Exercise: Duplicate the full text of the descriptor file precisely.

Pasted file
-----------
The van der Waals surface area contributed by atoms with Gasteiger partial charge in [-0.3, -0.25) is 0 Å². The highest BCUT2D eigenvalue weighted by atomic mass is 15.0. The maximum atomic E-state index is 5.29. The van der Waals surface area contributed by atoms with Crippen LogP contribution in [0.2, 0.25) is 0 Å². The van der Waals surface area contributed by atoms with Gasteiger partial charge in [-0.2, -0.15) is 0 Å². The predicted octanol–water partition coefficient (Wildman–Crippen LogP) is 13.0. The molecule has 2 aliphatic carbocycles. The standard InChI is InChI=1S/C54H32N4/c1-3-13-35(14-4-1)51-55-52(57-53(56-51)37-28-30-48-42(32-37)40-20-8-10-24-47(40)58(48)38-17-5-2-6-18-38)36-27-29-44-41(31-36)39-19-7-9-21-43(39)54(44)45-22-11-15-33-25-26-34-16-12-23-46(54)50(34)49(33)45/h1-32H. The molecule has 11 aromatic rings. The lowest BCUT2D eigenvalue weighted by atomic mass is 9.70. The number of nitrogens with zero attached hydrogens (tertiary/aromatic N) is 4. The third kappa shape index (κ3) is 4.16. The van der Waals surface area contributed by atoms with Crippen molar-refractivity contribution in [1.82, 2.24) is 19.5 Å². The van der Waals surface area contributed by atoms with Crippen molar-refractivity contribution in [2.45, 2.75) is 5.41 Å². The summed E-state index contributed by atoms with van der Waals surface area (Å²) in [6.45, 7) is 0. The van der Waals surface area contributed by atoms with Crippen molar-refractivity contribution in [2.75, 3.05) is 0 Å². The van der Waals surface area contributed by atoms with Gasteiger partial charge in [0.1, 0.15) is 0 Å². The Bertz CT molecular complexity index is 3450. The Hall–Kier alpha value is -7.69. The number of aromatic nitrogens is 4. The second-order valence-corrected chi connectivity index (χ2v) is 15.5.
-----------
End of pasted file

The van der Waals surface area contributed by atoms with Gasteiger partial charge in [-0.3, -0.25) is 0 Å². The highest BCUT2D eigenvalue weighted by atomic mass is 15.0. The maximum atomic E-state index is 5.29. The van der Waals surface area contributed by atoms with Crippen LogP contribution in [0.2, 0.25) is 0 Å². The van der Waals surface area contributed by atoms with Gasteiger partial charge in [-0.2, -0.15) is 0 Å². The predicted octanol–water partition coefficient (Wildman–Crippen LogP) is 13.0. The molecule has 2 aliphatic carbocycles. The standard InChI is InChI=1S/C54H32N4/c1-3-13-35(14-4-1)51-55-52(57-53(56-51)37-28-30-48-42(32-37)40-20-8-10-24-47(40)58(48)38-17-5-2-6-18-38)36-27-29-44-41(31-36)39-19-7-9-21-43(39)54(44)45-22-11-15-33-25-26-34-16-12-23-46(54)50(34)49(33)45/h1-32H. The molecule has 11 aromatic rings. The lowest BCUT2D eigenvalue weighted by atomic mass is 9.70. The number of nitrogens with zero attached hydrogens (tertiary/aromatic N) is 4. The third kappa shape index (κ3) is 4.16. The van der Waals surface area contributed by atoms with Crippen molar-refractivity contribution in [1.82, 2.24) is 19.5 Å². The van der Waals surface area contributed by atoms with Crippen molar-refractivity contribution in [2.45, 2.75) is 5.41 Å². The summed E-state index contributed by atoms with van der Waals surface area (Å²) in [6.45, 7) is 0. The van der Waals surface area contributed by atoms with Crippen molar-refractivity contribution in [2.75, 3.05) is 0 Å². The van der Waals surface area contributed by atoms with Gasteiger partial charge in [0.1, 0.15) is 0 Å². The Bertz CT molecular complexity index is 3450. The Hall–Kier alpha value is -7.69. The number of aromatic nitrogens is 4. The second-order valence-corrected chi connectivity index (χ2v) is 15.5.